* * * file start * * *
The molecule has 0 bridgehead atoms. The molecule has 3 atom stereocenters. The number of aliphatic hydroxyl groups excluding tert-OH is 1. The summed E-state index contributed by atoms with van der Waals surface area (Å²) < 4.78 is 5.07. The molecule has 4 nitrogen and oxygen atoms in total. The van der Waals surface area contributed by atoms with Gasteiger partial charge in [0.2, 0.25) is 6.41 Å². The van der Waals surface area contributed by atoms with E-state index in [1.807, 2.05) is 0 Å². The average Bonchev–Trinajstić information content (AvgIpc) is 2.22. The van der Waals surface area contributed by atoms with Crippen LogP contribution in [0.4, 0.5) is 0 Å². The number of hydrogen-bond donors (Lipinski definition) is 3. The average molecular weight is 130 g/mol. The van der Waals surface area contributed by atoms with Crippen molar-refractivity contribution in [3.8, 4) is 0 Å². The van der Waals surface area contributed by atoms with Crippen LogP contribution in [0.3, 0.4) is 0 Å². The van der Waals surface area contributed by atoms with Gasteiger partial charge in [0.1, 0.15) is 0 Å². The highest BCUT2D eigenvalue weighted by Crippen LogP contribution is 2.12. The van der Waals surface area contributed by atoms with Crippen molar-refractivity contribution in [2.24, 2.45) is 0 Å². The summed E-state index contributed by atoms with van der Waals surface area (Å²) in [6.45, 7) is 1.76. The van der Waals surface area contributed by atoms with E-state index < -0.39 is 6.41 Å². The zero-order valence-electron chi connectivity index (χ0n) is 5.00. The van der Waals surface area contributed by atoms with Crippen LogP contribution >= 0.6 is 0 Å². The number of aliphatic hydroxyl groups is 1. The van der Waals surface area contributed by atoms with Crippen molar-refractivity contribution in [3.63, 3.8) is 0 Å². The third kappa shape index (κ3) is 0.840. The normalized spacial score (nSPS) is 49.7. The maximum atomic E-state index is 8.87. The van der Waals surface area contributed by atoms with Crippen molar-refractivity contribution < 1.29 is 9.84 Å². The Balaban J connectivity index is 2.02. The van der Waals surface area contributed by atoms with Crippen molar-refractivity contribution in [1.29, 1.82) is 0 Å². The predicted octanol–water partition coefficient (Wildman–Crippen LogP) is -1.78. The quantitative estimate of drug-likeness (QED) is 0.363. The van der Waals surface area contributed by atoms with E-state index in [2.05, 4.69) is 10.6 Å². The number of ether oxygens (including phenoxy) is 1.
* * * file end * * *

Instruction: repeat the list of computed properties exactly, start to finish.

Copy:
The molecule has 0 bridgehead atoms. The molecule has 3 atom stereocenters. The number of aliphatic hydroxyl groups excluding tert-OH is 1. The summed E-state index contributed by atoms with van der Waals surface area (Å²) < 4.78 is 5.07. The molecule has 4 nitrogen and oxygen atoms in total. The van der Waals surface area contributed by atoms with Gasteiger partial charge in [0.2, 0.25) is 6.41 Å². The van der Waals surface area contributed by atoms with E-state index in [1.807, 2.05) is 0 Å². The average Bonchev–Trinajstić information content (AvgIpc) is 2.22. The van der Waals surface area contributed by atoms with Crippen LogP contribution in [0.4, 0.5) is 0 Å². The number of hydrogen-bond donors (Lipinski definition) is 3. The average molecular weight is 130 g/mol. The van der Waals surface area contributed by atoms with Crippen molar-refractivity contribution in [3.8, 4) is 0 Å². The van der Waals surface area contributed by atoms with Crippen LogP contribution in [0.3, 0.4) is 0 Å². The van der Waals surface area contributed by atoms with Gasteiger partial charge in [0.1, 0.15) is 0 Å². The highest BCUT2D eigenvalue weighted by Crippen LogP contribution is 2.12. The van der Waals surface area contributed by atoms with Crippen molar-refractivity contribution in [2.24, 2.45) is 0 Å². The summed E-state index contributed by atoms with van der Waals surface area (Å²) in [6.45, 7) is 1.76. The van der Waals surface area contributed by atoms with E-state index < -0.39 is 6.41 Å². The zero-order valence-electron chi connectivity index (χ0n) is 5.00. The van der Waals surface area contributed by atoms with Crippen LogP contribution >= 0.6 is 0 Å². The number of aliphatic hydroxyl groups is 1. The van der Waals surface area contributed by atoms with Crippen molar-refractivity contribution in [3.63, 3.8) is 0 Å². The third kappa shape index (κ3) is 0.840. The normalized spacial score (nSPS) is 49.7. The maximum atomic E-state index is 8.87. The van der Waals surface area contributed by atoms with Crippen molar-refractivity contribution < 1.29 is 9.84 Å². The Balaban J connectivity index is 2.02. The van der Waals surface area contributed by atoms with Crippen molar-refractivity contribution in [1.29, 1.82) is 0 Å². The predicted octanol–water partition coefficient (Wildman–Crippen LogP) is -1.78. The quantitative estimate of drug-likeness (QED) is 0.363. The van der Waals surface area contributed by atoms with E-state index in [2.05, 4.69) is 10.6 Å². The number of ether oxygens (including phenoxy) is 1.